‘Chicago Is At A Critical Point’: Bill Daley On Why He’s Running For Mayor

bill daley
Bill Daley at WBEZ studios on Sept. 18, 2018. Jason Marck / WBEZ
bill daley
Bill Daley at WBEZ studios on Sept. 18, 2018. Jason Marck / WBEZ

‘Chicago Is At A Critical Point’: Bill Daley On Why He’s Running For Mayor

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After Mayor Rahm Emanuel announced he would not seek a third term on Sept. 4, there was speculation about which high-profile politicians would jump into the race.

This week, Bill Daley became the first candidate to enter the field since that announcement.

Daley is the son of Mayor Richard J. Daley and the brother of Richard M. Daley. He served as Commerce Secretary under President Clinton and Chief of Staff to President Obama.

In 2014, he ran for Illinois governor on the Democratic ticket against incumbent Gov. Pat Quinn before dropping out of the race.

While he’s held top positions in the business world and Washington, he’s also a born-and-bred Chicagoan with connections to the city’s power brokers and a knowledge of its neighborhoods.

Morning Shift spoke with Daley about why he wants to run the city of Chicago.

On why he’s running after saying in 2014 he would never again run for public office

Bill Daley: Chicago is at a critical point. Obviously, we have lots of issues. I’ve spent my entire life in Chicago as a resident. And my kids, my grandkids, all my family is here. We love the city like so many other people do. And I took a look at it and said, “This is home.”

When I flirted with the idea of running for governor, it was a little foreign to me quite frankly. You had an incumbent governor [Pat Quinn], a democrat, somebody who had lots of difficulties and I thought was damaged and probably couldn’t win—and didn’t. And we ended up with Republican Governor Bruce Rauner, whose had a dismal record for four years. I was thinking in the summer of ‘13 that I could change that. It didn’t happen. At that point I thought “OK, that’s it, I’m not going to engage in elected office.” But this is an opportunity that I saw that I think I can add something to the discussion and the future of this city.

‘I’m in it to win it’

Daley: It’s a tough difficult thing. But [my family and friends] understand that public service has been a big piece of our entire family, whether it’s running for office, or being involved in communities, or charitable organization and education issues, just like so many other families. So I think they understand that there’s a passion in me about this, that probably wasn’t there the last time i toyed with running for something. I’m in it to win it.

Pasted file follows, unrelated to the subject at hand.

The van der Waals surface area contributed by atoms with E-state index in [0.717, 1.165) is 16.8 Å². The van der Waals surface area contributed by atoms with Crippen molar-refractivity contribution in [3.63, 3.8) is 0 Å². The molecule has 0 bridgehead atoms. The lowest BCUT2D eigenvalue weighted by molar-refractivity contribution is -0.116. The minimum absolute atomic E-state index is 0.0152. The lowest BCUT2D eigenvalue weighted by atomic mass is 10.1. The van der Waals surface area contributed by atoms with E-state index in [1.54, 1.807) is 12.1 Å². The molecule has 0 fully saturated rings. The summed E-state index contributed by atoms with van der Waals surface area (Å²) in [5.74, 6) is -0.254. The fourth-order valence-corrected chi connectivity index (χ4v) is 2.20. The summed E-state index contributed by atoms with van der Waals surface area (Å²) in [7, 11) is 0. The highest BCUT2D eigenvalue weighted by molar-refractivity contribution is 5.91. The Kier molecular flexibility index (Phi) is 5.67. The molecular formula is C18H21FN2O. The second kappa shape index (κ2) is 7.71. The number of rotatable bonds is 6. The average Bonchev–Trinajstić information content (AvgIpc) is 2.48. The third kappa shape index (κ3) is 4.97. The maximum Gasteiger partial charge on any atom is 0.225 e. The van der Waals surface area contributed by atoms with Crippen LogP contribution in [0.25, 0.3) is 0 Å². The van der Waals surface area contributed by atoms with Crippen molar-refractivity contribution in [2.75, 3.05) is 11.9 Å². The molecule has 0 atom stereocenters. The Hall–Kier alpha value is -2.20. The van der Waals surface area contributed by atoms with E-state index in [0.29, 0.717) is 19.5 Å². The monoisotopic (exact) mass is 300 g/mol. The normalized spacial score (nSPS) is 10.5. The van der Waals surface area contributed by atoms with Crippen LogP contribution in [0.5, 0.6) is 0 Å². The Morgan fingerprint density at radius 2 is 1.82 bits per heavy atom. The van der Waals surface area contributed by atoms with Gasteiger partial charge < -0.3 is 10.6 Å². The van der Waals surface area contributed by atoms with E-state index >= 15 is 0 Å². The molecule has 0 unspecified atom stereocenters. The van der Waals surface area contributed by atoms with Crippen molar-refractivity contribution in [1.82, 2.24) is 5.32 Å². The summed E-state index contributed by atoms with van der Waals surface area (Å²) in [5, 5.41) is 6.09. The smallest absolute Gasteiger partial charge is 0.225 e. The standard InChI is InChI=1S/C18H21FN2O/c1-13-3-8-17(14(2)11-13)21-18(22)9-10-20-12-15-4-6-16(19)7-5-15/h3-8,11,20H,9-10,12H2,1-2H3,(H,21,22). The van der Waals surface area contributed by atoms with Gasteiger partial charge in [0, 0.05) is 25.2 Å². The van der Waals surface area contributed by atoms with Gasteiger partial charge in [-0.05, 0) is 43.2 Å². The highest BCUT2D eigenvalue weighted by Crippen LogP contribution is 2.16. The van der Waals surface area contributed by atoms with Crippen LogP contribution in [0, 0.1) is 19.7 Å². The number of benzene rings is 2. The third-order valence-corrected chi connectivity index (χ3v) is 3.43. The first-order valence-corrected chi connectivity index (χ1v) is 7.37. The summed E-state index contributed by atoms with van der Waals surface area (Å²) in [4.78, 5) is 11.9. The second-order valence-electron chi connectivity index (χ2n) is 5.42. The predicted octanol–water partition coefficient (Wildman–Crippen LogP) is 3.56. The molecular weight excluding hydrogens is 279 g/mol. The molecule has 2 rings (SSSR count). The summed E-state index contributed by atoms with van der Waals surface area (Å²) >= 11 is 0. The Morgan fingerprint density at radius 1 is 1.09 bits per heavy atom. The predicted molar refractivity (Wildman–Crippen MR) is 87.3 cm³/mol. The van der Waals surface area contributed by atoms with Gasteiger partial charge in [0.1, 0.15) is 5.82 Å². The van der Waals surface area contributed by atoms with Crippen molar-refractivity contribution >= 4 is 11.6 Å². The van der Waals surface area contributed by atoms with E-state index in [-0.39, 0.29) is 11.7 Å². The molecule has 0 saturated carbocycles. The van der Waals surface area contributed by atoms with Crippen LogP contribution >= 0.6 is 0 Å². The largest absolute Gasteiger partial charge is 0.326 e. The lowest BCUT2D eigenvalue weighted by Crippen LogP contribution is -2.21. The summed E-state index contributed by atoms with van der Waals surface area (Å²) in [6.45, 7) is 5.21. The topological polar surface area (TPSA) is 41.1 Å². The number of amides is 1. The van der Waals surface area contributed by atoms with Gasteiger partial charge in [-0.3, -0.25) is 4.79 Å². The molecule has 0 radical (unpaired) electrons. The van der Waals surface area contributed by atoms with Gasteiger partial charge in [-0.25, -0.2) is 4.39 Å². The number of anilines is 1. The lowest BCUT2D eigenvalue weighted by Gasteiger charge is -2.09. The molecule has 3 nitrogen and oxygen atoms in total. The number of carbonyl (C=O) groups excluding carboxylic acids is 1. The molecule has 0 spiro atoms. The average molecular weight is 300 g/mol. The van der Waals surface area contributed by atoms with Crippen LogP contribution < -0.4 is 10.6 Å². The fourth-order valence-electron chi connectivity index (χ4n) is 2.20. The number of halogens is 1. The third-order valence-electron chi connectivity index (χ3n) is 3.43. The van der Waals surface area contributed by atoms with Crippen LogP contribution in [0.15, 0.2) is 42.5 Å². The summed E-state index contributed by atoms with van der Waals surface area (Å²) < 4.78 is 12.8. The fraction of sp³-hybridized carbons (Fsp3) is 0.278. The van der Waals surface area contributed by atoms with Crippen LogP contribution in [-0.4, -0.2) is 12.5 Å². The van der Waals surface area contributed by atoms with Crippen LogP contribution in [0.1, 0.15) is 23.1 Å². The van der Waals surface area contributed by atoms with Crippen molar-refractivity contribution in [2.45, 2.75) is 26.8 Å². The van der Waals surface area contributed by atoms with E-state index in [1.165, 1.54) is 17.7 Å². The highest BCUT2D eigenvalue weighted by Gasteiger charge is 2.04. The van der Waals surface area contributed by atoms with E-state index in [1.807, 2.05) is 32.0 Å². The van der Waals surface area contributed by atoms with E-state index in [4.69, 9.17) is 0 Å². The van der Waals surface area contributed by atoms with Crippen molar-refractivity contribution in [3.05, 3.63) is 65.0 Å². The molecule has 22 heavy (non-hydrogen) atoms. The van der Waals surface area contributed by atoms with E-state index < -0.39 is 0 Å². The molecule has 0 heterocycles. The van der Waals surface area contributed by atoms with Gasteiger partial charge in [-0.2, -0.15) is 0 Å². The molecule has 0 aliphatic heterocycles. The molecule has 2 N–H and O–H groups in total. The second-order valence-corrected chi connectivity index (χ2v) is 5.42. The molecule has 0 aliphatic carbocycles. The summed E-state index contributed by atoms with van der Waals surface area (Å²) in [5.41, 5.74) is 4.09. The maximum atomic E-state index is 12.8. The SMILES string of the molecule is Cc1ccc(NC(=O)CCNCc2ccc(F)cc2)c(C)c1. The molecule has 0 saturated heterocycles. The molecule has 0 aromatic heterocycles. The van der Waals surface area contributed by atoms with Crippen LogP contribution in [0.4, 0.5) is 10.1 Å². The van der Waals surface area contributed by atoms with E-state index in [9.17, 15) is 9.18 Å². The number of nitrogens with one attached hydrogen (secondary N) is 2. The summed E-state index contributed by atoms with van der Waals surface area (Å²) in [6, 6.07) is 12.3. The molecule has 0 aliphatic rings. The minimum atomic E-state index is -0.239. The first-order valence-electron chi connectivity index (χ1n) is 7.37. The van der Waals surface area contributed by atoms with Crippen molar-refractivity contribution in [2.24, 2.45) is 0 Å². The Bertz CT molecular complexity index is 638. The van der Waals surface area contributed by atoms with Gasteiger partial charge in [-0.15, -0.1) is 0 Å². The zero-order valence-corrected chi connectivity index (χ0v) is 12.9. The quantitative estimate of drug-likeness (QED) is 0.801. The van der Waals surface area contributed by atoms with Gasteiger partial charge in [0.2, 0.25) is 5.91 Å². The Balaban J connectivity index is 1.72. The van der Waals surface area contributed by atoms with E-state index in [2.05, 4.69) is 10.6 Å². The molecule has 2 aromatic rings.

On waiting until after Rahm bowed out

Daley: I was as surprised as anyone. I’ve known Rahm for 30 years. We’ve had our ups and downs as friends who—for 30 years—you have disputes and disagreements. Even though I had been encouraged by ppl to run against him […] I didn’t think that was the right thing to do, to be frank with you. Even though I may disagree with him as a friend, that would not have been the way that I act. When he announced that he wasn’t going to run, I said I’m going to take a serious look at this. I began to talk to my wife, my kids, my close friends and family, and made a decision that I think I can add something to this and want to do it and be part of the future of this city.

His take on Rahm Emanuel’s tenure

Daley: I thought he’s brought short-term economic stability to the city right now, I think our finances are stable short term. And I think the school improvements going on right now are serious improvements for the kids of Chicago. Still a long way to go, but I’ve seen up close how difficult of a job that is and the stress and strain on families of people in those roles, so I will try mightily not to be critical of those who try to sacrifice and do on behalf of the people of Chicago.

On the Daley name

Daley: I think people’s memories are pretty short—it has been eight years. And the turnover in this city—the demographics of the city, and people moving in—look it, I’ve been living with this my whole life so I’m not changing my name. There’s good and bad about it. Some people liked Rich and thought his tenure was great. Others said it was terrible. So I’ll let the voters decide—hopefully not about Richard M. or Richard J., but about Bill Daley. Because we are different.

Advice from his brother, former mayor Richard M. Daley

Daley: His attitude was, if you really want to do this, do it. Just don’t debate it, don’t worry about it, just go off and do it and do the best you can and everything will work out one way or the other.

This interview has been edited for brevity and clarity. Click the “play” button to listen to the entire conversation.